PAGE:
Why is Michael Madigan waiting to impeach Blagojevich?
HOUSE SPEAKER | Madigan pushed impeachment, until now -- is he trying to give daughter an edge?
December 13, 2008
BY DAVE MCKINNEY Sun-Times Springfield Bureau Chief
SPRINGFIELD -- House Speaker Michael Madigan turned heads last spring by admitting his staff had researched impeaching Gov. Blagojevich, then followed up with a fall memo to Democratic candidates advocating impeachment.
So why on the eve of lawmakers returning to Springfield to address a full-blown political crisis won't the powerful Southwest Side Democrat commit to impeaching a man regarded by some as the most corrupt state officeholder in modern Illinois history?
"It's baffling," said House Minority Leader Tom Cross (R-Oswego), who was among the first pushing impeachment after Blagojevich was arrested and charged Tuesday as part of a blockbuster federal corruption investigation.
Even more baffling is the fact that plenty of votes exist in the House to get the job done.
On Friday, Cross had a conference call with his 52-member GOP delegation and said "at least" 45 favored launching impeachment proceedings immediately.
The same day, Rep. John Fritchey (D-Chicago), who is preparing an impeachment resolution independent of Madigan's office, received commitments from 30 House Democrats to back impeachment.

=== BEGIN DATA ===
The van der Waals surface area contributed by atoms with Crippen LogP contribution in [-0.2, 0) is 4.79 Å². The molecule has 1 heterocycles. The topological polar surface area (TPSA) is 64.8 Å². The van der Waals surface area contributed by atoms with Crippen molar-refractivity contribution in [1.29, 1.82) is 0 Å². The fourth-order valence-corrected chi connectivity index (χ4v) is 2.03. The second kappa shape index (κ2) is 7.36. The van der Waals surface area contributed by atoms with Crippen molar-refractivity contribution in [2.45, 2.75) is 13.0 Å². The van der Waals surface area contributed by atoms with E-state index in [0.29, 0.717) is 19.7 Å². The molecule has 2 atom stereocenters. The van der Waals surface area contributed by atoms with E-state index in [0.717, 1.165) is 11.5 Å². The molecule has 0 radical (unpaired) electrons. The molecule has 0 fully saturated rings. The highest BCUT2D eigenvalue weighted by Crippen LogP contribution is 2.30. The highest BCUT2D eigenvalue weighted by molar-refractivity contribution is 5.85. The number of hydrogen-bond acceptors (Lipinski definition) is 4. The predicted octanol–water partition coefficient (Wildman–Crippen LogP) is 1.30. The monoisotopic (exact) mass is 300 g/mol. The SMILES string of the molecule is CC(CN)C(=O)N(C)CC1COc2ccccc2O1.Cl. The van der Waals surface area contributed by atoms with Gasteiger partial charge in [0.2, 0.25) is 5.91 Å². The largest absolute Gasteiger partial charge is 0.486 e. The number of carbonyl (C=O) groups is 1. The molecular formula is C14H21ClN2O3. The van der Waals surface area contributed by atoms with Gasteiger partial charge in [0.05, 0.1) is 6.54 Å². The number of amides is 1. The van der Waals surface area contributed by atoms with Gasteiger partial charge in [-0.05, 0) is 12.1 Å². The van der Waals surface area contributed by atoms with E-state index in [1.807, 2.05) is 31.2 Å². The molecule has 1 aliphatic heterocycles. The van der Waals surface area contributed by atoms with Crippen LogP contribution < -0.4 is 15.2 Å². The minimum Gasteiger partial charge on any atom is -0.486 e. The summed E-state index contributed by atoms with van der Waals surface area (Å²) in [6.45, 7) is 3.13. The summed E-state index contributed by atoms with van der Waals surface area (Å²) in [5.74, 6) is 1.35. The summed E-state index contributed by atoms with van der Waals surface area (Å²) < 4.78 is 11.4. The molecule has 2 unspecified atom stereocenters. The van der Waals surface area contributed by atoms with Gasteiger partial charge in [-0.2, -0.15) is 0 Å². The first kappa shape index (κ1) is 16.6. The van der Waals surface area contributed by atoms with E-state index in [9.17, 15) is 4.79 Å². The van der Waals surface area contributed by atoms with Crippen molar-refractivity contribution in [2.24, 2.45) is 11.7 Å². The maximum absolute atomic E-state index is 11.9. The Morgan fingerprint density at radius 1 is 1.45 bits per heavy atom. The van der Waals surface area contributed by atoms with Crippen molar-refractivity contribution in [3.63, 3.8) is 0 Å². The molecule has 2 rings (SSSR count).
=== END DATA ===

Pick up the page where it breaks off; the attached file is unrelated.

All told, that's at least 75 House members wanting the impeachment process to begin against Blagojevich. Sixty votes are necessary to get the ball rolling.
"The responses so far have overwhelmingly confirmed my belief that there is more than enough support to not only proceed with a motion for impeachment, but to pass such a motion," Fritchey said.
Madigan spokesman Steve Brown repeatedly refused to say Friday whether the speaker would allow a vote Monday or Tuesday on an impeachment resolution.
Brown offered nearly the same refrain he has made every day since Blagojevich was charged Tuesday in alleged schemes to sell Illinois' vacant U.S. Senate seat to the bidder offering the most cash and to buy more favorable coverage in the Chicago Tribune.
"I know we'll have a conversation with Tom Cross. That's what I know. And we welcome everybody to recognize what we've been saying for four years: We're the only one who stood up to this guy," said Brown, referring to the governor.
Madigan scheduled the Monday and Tuesday session to pass legislation establishing a one-time, special Senate election concurrent with next February and April's municipal elections. The bill would block Blagojevich from appointing a permanent successor to President-elect Barack Obama.
If Blagojevich resigns this week, Madigan's noncommittal stance on adding impeachment to the agenda would make perfect sense because the issue would be moot.
But if Blagojevich stays put and his saga drags out, then questions inevitably will grow louder about whether delaying impeachment is a tactic by Madigan not to divert political thunder from his daughter, Attorney General Lisa Madigan.